Books and publishing in Pakistan: Wikis


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The publishing industry of any country is the representative of the level of literacy of its population. Books, newspapers, magazines etc. are the part and parcel of any civilized society. Pakistan is still struggling to catch up with the developed world where literacy is concerned. These efforts are hampered by the fact that the national language, Urdu, is written in the right-to-left Arabic script unlike the official language, English. The literacy rate of the country is low; the majority of the literates only being able to sign their name in Urdu/English scripts. With the official literacy rates at 48 percent, it is no surprise then when one finds out that the book culture here is almost non-existent. However, the present government is committed to 85 percent literacy by 2015. This is heightened more by the digital age and the onslaught of other media. However, Pakistan does have a culture of literature. Pakistan has had its share of excellent poetry and prose writers in Urdu, English and other regional languages. Altaf Hussain Hali, Mohammad Hussain Azad, Shibli Nomani, Moulvi Nazir Ahmed, and Saadat Hasan Manto to name a few are those writers whom the majority can identify with. Having said that, we can move to explore a little about the background of book publishing in the South Asia and what later became known as Pakistan.


A short history of books in Pakistan


Pre-independence era

In a country like Pakistan which shared a literary and cultural heritage with India for hundreds of years, it’s hard to point out the exact point of origin of the book industry. Nonetheless, it can be said that the first book in Urdu was published in the early seventeenth century in this region.

In the early eighteenth and nineteenth centuries, poetry was the most popular form of all books in sub-continent. Mir Anis, Muhammad Hussein Azad, Altaf Hussain Hali, Shibli Nomani, Abdul Haleem Sharar and Akbar Allah Abadi were the names associated with the genre. These were the great names in early Urdu poetry who voiced the Muslim culture in the diverse climate of the sub-continent.

Prose writers of the time too, namely Sir Syed Ahmed Khan, Shibli Nomani, Abdul Haleem Sharar and Molvi Nazir Ahmed, took upon the task of educating and imparting values among the Muslims. It was feared that the Hindu majority will eventually overshadow the Muslim thought and belief. It were these literary pioneers who took upon the task to educate the millions of Muslims of the sub-continent who were already very rigid to study or go beyond their set religious books.

Post-independence era

It can be said that the efforts of the early poetry and prose writers bore fruit and the Muslims rose in their own defense against tyranny. Eventually Pakistan came into being in 1947.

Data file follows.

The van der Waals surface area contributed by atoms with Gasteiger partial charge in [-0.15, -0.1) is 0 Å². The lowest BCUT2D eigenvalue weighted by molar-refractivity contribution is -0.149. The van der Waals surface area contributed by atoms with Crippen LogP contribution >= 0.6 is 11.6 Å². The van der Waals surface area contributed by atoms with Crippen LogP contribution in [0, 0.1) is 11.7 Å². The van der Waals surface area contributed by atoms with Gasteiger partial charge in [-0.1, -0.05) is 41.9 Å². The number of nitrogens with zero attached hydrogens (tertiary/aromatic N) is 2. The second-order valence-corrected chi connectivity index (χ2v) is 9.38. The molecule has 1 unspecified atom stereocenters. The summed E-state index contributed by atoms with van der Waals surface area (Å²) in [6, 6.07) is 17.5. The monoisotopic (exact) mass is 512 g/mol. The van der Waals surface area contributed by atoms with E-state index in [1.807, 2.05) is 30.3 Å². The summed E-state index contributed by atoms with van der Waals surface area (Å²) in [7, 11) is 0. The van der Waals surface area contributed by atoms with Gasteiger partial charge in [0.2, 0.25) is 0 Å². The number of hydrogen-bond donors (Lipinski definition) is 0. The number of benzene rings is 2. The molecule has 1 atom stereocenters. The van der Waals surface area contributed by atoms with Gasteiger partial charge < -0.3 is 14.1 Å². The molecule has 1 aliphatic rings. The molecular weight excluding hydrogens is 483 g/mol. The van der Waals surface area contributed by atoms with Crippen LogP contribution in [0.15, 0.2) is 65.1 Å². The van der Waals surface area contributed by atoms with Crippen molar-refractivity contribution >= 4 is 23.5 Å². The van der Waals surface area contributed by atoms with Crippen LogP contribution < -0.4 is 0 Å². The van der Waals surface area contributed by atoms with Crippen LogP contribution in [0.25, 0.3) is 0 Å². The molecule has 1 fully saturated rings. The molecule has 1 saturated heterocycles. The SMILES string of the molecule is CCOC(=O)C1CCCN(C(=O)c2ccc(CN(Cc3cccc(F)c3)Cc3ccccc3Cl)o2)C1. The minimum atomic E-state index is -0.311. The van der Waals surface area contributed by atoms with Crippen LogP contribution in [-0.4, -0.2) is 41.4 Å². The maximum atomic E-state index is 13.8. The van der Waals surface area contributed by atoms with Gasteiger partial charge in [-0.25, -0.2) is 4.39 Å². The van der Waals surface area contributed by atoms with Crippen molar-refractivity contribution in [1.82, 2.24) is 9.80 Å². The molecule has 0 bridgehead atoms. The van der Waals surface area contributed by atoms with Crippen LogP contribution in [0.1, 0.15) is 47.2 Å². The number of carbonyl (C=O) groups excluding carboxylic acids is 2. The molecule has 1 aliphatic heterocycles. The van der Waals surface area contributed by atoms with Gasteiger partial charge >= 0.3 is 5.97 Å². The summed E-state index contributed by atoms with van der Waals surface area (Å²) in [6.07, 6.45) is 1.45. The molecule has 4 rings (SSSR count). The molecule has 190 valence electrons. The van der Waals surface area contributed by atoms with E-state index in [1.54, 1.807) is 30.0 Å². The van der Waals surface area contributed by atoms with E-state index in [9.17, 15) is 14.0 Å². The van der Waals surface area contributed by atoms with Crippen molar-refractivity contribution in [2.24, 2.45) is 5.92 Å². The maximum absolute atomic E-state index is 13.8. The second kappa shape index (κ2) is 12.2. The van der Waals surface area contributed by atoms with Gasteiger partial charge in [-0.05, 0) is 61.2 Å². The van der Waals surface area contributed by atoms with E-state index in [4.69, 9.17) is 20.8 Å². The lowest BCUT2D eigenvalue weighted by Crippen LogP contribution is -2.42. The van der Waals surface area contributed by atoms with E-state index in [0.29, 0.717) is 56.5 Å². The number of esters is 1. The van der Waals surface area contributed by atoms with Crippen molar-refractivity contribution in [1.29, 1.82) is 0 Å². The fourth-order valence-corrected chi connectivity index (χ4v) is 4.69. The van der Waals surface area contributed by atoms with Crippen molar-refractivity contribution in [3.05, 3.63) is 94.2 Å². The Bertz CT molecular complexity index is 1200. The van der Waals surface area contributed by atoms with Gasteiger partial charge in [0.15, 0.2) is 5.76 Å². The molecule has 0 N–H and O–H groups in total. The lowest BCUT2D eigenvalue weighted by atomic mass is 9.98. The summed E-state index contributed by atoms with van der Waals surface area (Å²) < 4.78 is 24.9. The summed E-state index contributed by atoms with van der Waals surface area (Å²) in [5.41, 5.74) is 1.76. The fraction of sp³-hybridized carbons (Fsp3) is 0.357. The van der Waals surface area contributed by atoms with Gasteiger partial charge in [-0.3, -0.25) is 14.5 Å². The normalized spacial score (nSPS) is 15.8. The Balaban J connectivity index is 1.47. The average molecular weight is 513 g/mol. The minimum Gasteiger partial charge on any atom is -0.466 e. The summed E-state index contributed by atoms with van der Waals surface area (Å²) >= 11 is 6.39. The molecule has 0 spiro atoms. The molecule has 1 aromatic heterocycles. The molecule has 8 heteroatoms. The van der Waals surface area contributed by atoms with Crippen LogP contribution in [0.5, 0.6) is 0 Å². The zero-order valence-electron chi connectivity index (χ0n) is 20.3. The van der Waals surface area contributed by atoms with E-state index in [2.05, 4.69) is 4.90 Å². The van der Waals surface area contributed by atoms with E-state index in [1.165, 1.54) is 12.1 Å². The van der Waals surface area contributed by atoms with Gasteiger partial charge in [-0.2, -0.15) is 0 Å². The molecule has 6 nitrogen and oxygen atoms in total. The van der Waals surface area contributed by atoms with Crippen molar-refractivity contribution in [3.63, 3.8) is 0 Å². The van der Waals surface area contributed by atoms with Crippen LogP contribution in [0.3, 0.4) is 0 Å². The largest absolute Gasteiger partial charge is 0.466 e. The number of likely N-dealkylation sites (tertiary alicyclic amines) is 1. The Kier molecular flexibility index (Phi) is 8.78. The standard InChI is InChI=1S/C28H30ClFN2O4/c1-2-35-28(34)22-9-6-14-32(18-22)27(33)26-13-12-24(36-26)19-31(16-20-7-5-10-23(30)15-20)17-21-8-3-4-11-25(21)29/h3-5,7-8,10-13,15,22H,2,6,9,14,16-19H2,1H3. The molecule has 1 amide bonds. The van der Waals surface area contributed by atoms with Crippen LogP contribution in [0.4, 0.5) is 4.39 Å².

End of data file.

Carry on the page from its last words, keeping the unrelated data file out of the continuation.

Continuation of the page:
The riots and the communal tension at the time of independence of Pakistan gave birth to a new genre of fiction in the region. A large number of prose writers and short story writers took upon the task of writing about the horror of riots and the politics of religion. This genre of fiction became to be generally known as Tales of the Riots and the writings represented the misery of human suffering at the time. A rich culture of short stories was born after independence and Pakistan saw some of the best prose writers in the era. Out of the many writers, Saadat Hasan Manto is one name which merits undisputed acclaims for his unbiased writings. His writings like Thanda Gosht, Khol Do, Toba Tek Singh, Iss Manjdhar Mein, Mozalle, Babu Gopi Nath etc became legendary.

Realism became the key word in the decade after independence. Writers explored the realms of social change and adjustment, human nature, class stratification etc. Qurat ul Ain Haider, Ibraheem Jalees, Ahmad Nadeem Qasmi, Intizar Hussain, Asad Mohammad Khan, Mansha Yaad, Rashid Amjad, Mohammad Hameed Shahid, Mubeen Mirza, Asif Farrukhi etc all wrote classic pieces of literature based on these issues.

Urdu books

The beginning

Urdu literature has a long and colorful history that is inextricably tied to the development of that very language, Urdu, in which it is written. While it tends to be heavily dominated by poetry, the range of expression achieved in the voluminous library of a few major verse forms, especially the ghazal and nazm, has led to its continued development and expansion into other styles of writing, including that of the short story, or afsana. It is today most popular in the countries of India and Pakistan and is finding interest in foreign countries primarily through South Asians.


We can trace back Urdu fiction from the pre-independence times when pioneers like Mirza Haadi Ruswa wrote classics like Umrao Jan Ada. These writers wrote not only to entertain but to educate the masses and to revive the culture in the Indo-Pak at a time when the society was greatly over shadowed by British values.

Coming to the present age, although the number of prose writers is increasing the quality of fiction being churned out is very low. The writers mainly focus on profit and thus give less preference to the quality. Trashy romance novels, low cost thrillers, formula books, television soaps turned into novels etc are abundant in the market.